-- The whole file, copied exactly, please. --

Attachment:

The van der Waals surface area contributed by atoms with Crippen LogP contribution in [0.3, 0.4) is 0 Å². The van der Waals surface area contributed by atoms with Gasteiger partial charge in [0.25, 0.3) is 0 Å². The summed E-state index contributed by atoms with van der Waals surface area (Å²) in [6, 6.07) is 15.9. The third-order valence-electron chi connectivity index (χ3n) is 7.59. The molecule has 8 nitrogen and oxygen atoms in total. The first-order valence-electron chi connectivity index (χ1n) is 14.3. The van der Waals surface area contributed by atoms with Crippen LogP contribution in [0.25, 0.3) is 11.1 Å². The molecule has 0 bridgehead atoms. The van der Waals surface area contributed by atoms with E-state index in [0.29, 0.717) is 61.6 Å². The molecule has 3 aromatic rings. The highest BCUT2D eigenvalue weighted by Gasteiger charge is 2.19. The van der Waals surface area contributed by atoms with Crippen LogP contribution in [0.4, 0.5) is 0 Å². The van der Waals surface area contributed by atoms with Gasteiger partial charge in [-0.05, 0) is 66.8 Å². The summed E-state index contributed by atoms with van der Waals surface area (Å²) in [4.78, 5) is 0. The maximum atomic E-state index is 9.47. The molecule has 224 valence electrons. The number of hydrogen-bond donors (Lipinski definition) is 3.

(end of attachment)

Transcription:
The van der Waals surface area contributed by atoms with Crippen LogP contribution in [0.3, 0.4) is 0 Å². The van der Waals surface area contributed by atoms with Gasteiger partial charge in [0.25, 0.3) is 0 Å². The summed E-state index contributed by atoms with van der Waals surface area (Å²) in [6, 6.07) is 15.9. The third-order valence-electron chi connectivity index (χ3n) is 7.59. The molecule has 8 nitrogen and oxygen atoms in total. The first-order valence-electron chi connectivity index (χ1n) is 14.3. The van der Waals surface area contributed by atoms with Crippen LogP contribution in [0.25, 0.3) is 11.1 Å². The molecule has 0 bridgehead atoms. The van der Waals surface area contributed by atoms with E-state index in [0.29, 0.717) is 61.6 Å². The molecule has 3 aromatic rings. The highest BCUT2D eigenvalue weighted by Gasteiger charge is 2.19. The van der Waals surface area contributed by atoms with Crippen LogP contribution in [0.4, 0.5) is 0 Å². The van der Waals surface area contributed by atoms with Gasteiger partial charge in [-0.05, 0) is 66.8 Å². The summed E-state index contributed by atoms with van der Waals surface area (Å²) in [4.78, 5) is 0. The maximum atomic E-state index is 9.47. The molecule has 224 valence electrons. The number of hydrogen-bond donors (Lipinski definition) is 3.